17 - 19 Wallgate, Wigan
Part of Group:
At Risk: No
Meek’s Buildings (1861 J.Ainscough). It has a sensitively painted facade. The large scale building extends back to Arcade Street and Rowbottom Square. It housed J (later G and J) Meek’s general drapery establishment.
The business was founded 1831 by a prominent Wigan Wesleyan family. It would appear that throughout the life of the business the Meek family adopted their Christian beliefs in the employment of staff with indentured apprentices and living-in, respectable, accommodation on the premises.
In 1841 the business was located in Market Place under the management of the sons George and Joseph Meek, the sons of the founder, also named Joseph Meek. The brothers employed 5 apprentices and 3 servants.
By 1851 the Meek's had moved to larger premises in Standishgate, the business was flourishing and employed, 4 Assistant Drapers, 8 apprentice drapers, 1 Nurse and 3 servants.
During the late 1850's discussions took place for the design of a new building to address the immediate and future growth of the building and future accommodation requirements. A suitable site was found and procured in Wallgate and architect J. Ainscough was engaged to design the new building.
The business continued to grow and in 1861 finds the enlarged business still at 11, Standishgate employing, 7 Assistant Drapers, 6 apprentices, along with a Cook, Nurse, Housemaid, and a Nursemaid.
In July 1862 the new and very extensive building opened for business at 17-19 Wallgate, the very building that still exists and has stood the test of time and by 1871 the building housed Joseph's son William, his wife Emma, along with his brother George. In addition, the staff comprised of 12 Assistant Drapers, 8 Apprentices, 1 Cook, 2 Housemaids, and 1 waitress.
At this time father Joseph had moved to St, Paul St, North Meols, Southport with his wife Sara, the two children Mary and Benjamin, and his brother and sister-in-law William and Mary Higginbotham.
In 1867, Joseph's brother, George, left the company to pursue his lifelong vocation to become a Methodist Minister. The company changed the name from G&J Meek to Joseph Meek & Sons. At this point, William, Joseph's son took a leading role in the operation and the future direction of the company, diversifying into other products and services, sewing machines, etc.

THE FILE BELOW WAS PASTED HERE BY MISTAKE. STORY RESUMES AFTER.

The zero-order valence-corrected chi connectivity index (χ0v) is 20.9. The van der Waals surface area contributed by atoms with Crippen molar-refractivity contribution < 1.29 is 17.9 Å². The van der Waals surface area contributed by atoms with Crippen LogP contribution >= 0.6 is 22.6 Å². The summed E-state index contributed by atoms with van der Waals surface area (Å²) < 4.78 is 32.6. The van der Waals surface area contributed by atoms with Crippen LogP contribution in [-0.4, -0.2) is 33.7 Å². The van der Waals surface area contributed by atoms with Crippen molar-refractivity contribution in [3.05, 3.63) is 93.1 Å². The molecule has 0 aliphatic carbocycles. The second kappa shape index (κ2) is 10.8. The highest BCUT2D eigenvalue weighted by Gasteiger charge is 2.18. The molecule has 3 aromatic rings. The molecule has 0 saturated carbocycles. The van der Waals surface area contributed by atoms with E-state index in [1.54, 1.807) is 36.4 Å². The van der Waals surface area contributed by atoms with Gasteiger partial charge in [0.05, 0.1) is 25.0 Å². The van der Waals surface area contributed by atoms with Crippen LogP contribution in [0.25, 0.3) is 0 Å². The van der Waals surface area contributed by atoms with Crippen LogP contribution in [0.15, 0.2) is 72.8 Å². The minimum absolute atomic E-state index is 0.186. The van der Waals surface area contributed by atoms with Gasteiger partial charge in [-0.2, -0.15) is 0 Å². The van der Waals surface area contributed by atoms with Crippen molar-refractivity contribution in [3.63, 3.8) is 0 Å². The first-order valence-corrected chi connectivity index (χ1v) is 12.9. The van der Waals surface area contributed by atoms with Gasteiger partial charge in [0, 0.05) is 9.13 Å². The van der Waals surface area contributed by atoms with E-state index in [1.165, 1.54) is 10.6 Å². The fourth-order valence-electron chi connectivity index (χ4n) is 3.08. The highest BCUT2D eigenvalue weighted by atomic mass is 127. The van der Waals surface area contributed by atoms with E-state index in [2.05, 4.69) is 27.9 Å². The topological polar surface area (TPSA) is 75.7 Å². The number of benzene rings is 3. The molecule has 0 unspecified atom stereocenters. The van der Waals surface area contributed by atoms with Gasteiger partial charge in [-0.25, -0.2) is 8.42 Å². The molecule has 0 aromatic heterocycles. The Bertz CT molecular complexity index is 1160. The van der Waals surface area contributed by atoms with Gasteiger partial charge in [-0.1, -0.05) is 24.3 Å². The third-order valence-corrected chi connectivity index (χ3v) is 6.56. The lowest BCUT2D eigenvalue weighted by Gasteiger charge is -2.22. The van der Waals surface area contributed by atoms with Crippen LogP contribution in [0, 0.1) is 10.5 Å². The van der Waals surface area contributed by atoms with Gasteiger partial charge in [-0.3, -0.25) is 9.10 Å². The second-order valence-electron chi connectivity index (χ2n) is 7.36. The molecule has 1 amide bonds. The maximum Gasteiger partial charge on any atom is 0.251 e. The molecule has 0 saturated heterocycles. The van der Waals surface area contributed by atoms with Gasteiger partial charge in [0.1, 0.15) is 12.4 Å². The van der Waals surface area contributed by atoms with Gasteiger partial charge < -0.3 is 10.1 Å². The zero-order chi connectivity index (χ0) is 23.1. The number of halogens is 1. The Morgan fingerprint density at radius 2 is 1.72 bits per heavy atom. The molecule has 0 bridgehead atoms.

Throughout the 1870's Wigan suffered from a national and local slowdown in trade due to various circumstances. The business continued to diversify and retained similar levels of staff to previous years.
Advert - View
William continued to run the business and Joseph went into retirement and took up residence at Swinley Hall, now demolished, situated opposite St, Michael's Church, Swinley.
Swinley Hall - View
The 1880's arrived and things appeared to be normal trading years for the Meek's family business, there was no indication of the impending dramatic turn of events. In late August 1884, gossip and rumours in the town were rife with the demise of the company and the impending closure and possible liquidation of the company.
The rumours proved to be correct, an Official Receiver was appointed, Mr. T.J. Ridgway, his initial work identified a shortfall of assets against liabilities of around £7,600. The causes of the failure were given as, bad debt, money locked up in buildings, book debts, and having to substantially reduce the bank overdraft.
The Affairs of J. Meek & Sons Ltd - View
So ended a much-respected company with a 50-year history that had greatly contributed to the retail business of the town.
The large and extensive building remained empty for several years until 1890 when a company, Bonds, took up the cellar area, under the name of Meek's Cellars. The entrance to the Cellars was via the Old Post Office Yard. (see image)
The Cellars operated until 1920's.
Death of Joseph Meek - Link
1883 Electoral Register - Link , William living and owning properties in Rowbottom Square